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Spokane, Washington  Est. May 19, 1883
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Atlas Mill closure to cost 120 jobs

Mike Rieken, Atlas Mill's lead electrician and a worker there for 23 years, will be among those to lose their jobs. He said he'll apply for work at Stimson's other operations.
 (Jesse Tinsley / The Spokesman-Review)
Mike Rieken, Atlas Mill's lead electrician and a worker there for 23 years, will be among those to lose their jobs. He said he'll apply for work at Stimson's other operations. (Jesse Tinsley / The Spokesman-Review)

The Atlas Mill, a fixture on Coeur d’Alene’s waterfront, will close at the end of the year, putting 120 people out of work.

Growing consumer preferences for vinyl siding and composite decking were a key factor in the decision to mothball the mill, said Andrew Miller, Stimson Lumber Co.’s chief executive officer.

The mill on Seltice Way makes cedar and pine boards for siding, fencing, decking and trim. In recent years, wood composites and vinyl emerged as formidable competitors, eroding the mill’s profits, Miller said.

“It’s kind of like getting nicked to death,” he said. Based on market trends, “we couldn’t see anything that looked hopeful.”

Dec. 31 is the last scheduled day of operations at the Atlas Mill. By the end of January, auctioneers will arrive to sell off machinery and other pieces of the 96-year-old mill. And by the end of June, the warren of industrial green buildings along the Spokane River will be gone.

Bob Edwards contemplated the news Friday over a cigarette on his lunch break at the mill.

“I think this business is not very good to be in these days,” he said.

Edwards, 47, has worked at the mill for three years. He earns $13 to $17 an hour, depending on whether he’s operating machinery, running a forklift or part of the cleanup crew.

After the mill closes, Edwards said, he’ll turn a part-time tile business into full-time work. Many of his co-workers, however, know only work at the mill.

Mike Rieken has spent 23 years at the Atlas Mill. He put three kids through college on his wages and now earns about $70,000 working 55-hour weeks as the mill’s lead electrician.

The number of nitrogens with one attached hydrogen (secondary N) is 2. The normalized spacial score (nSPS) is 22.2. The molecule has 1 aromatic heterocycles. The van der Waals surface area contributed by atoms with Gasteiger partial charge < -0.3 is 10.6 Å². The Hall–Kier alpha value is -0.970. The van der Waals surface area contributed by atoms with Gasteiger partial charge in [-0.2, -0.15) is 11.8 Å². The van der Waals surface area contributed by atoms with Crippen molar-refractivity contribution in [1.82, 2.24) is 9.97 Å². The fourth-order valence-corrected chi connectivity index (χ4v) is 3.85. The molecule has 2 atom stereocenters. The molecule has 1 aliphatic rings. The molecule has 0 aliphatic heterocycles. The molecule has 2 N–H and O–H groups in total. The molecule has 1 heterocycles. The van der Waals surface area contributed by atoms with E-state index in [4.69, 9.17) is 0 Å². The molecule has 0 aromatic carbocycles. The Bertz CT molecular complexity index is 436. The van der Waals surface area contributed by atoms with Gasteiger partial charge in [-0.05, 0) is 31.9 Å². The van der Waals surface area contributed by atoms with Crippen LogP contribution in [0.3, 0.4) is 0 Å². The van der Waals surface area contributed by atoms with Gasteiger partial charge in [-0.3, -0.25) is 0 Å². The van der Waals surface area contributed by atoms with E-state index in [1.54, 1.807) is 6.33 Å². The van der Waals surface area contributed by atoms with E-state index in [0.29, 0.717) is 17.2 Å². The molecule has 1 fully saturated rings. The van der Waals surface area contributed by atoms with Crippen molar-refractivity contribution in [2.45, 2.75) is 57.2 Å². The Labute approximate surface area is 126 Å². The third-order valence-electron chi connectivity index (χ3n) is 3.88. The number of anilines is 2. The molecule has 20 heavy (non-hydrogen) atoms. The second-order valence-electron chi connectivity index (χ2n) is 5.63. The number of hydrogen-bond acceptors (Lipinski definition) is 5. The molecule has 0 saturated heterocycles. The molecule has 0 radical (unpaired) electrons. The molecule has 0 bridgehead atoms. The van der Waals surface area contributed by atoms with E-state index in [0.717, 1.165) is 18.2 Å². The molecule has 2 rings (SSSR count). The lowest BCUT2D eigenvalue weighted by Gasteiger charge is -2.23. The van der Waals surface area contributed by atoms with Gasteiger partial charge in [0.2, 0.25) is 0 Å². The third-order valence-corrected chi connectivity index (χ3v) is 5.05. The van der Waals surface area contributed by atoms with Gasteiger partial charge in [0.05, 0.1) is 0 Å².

Rieken plans to apply for electrician jobs at the company’s other operations in Idaho, Oregon and Washington. “I still hope to retire with Stimson,” he said. “It’s been a good company to work for.”

The loss of the jobs will likely affect the local economy.

The Atlas Mill’s annual payroll is nearly $4 million. The average annual pay is around $32,500, plus benefits. Workers will receive up to 12 weeks of severance pay, depending on their time with the company. Their health insurance will last until March 31.

In addition, Stimson is in the midst of filing a petition with the U.S. Department of Labor in an effort to secure federal benefits for workers who want to retrain for another career. Several workers said they would consider that option, including 22-year-old J.J. Jess. He’s received pink slips from two North Idaho mills in one year.

Miller said Stimson is also encouraging workers to transfer to other company mills as jobs open up, including its Arden, Wash., operation, where its remaining pine and cedar production will be consolidated.

Atlas Mill nearly a century old

The Atlas Mill was established in 1909 by Marcus Wright, an entrepreneur who made his fortune supplying railroad ties to the Northern Pacific Railroad. The mill became part of Idaho Forest Industries, which was sold to Portland-based Stimson in late 2000.

The mill’s demise follows industry trends.

Specialty cedar and pine production has become a fading business in the Northwest, said Paul Ehinger, a forestry consultant in Eugene, Ore. Many mills phased out their operations as high-quality logs got harder to find. The remaining producers find themselves competing with pine imports from Europe and South America, as well as wood composites and vinyl.

HardyBoard, a cement and wood mixture, is one composite product that competes with cedar siding, Ehinger said.

“It may be that people aren’t interested in paying the price for solid wood,” he said. “Generally speaking, it’s a fading deal. There’s not nearly the volume there used to be.”

DeArmond Mill won’t be affected

Miller said Friday’s announcement does not impact Stimson’s DeArmond Mill on Northwest Boulevard in Coeur d’Alene, which employs 130 people. The DeArmond mill produces framing lumber, a commodity whose demand has risen with the surges in new homes.

Miller also said that Stimson is still negotiating with North Idaho developer Marshall Chesrown over the purchase of its two riverfront mill sites. Earlier this year, the two parties announced that they had a working agreement in which Chesrown would purchase the two mill sites for waterfront development and build a replacement mill in another location.

Stimson’s wood remanufacturing operation in Hauser was named as the logical choice at the time. But the company is also considering other sites for a DeArmond mill relocation, Miller said.

A large, state-of-the-art mill in Hauser would set off a scramble for logs in North Idaho’s already tight log market, he said. With transportation costs skyrocketing, the company also has to consider the most cost-effective place for trucking logs in and products out.

The DeArmond Mill will operate in its current location through at least 2008, Miller said.

“We have a strong desire to relocate that mill in North Idaho … How or when we do it, I don’t know.”

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